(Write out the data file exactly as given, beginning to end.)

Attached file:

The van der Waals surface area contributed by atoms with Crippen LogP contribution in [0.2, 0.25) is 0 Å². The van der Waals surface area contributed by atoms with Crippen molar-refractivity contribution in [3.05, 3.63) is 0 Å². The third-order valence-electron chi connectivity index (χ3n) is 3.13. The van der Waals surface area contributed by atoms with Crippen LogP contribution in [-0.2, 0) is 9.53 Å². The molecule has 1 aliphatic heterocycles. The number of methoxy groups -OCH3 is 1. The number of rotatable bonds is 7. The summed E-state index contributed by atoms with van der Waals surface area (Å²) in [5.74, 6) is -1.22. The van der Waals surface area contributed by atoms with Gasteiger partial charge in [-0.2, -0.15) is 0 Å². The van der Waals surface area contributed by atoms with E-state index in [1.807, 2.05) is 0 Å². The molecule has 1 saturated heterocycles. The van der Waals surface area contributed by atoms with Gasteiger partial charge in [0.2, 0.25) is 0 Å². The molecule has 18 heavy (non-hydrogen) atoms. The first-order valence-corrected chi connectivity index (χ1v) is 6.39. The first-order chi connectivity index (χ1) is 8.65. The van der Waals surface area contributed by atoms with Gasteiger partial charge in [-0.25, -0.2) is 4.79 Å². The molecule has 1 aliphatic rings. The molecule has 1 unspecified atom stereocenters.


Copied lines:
The van der Waals surface area contributed by atoms with Crippen LogP contribution in [0.2, 0.25) is 0 Å². The van der Waals surface area contributed by atoms with Crippen molar-refractivity contribution in [3.05, 3.63) is 0 Å². The third-order valence-electron chi connectivity index (χ3n) is 3.13. The van der Waals surface area contributed by atoms with Crippen LogP contribution in [-0.2, 0) is 9.53 Å². The molecule has 1 aliphatic heterocycles. The number of methoxy groups -OCH3 is 1. The number of rotatable bonds is 7. The summed E-state index contributed by atoms with van der Waals surface area (Å²) in [5.74, 6) is -1.22. The van der Waals surface area contributed by atoms with Gasteiger partial charge in [-0.2, -0.15) is 0 Å². The van der Waals surface area contributed by atoms with E-state index in [1.807, 2.05) is 0 Å². The molecule has 1 saturated heterocycles. The van der Waals surface area contributed by atoms with Gasteiger partial charge in [0.2, 0.25) is 0 Å². The molecule has 18 heavy (non-hydrogen) atoms. The first-order valence-corrected chi connectivity index (χ1v) is 6.39. The first-order chi connectivity index (χ1) is 8.65. The van der Waals surface area contributed by atoms with Gasteiger partial charge in [-0.25, -0.2) is 4.79 Å². The molecule has 1 aliphatic rings. The molecule has 1 unspecified atom stereocenters.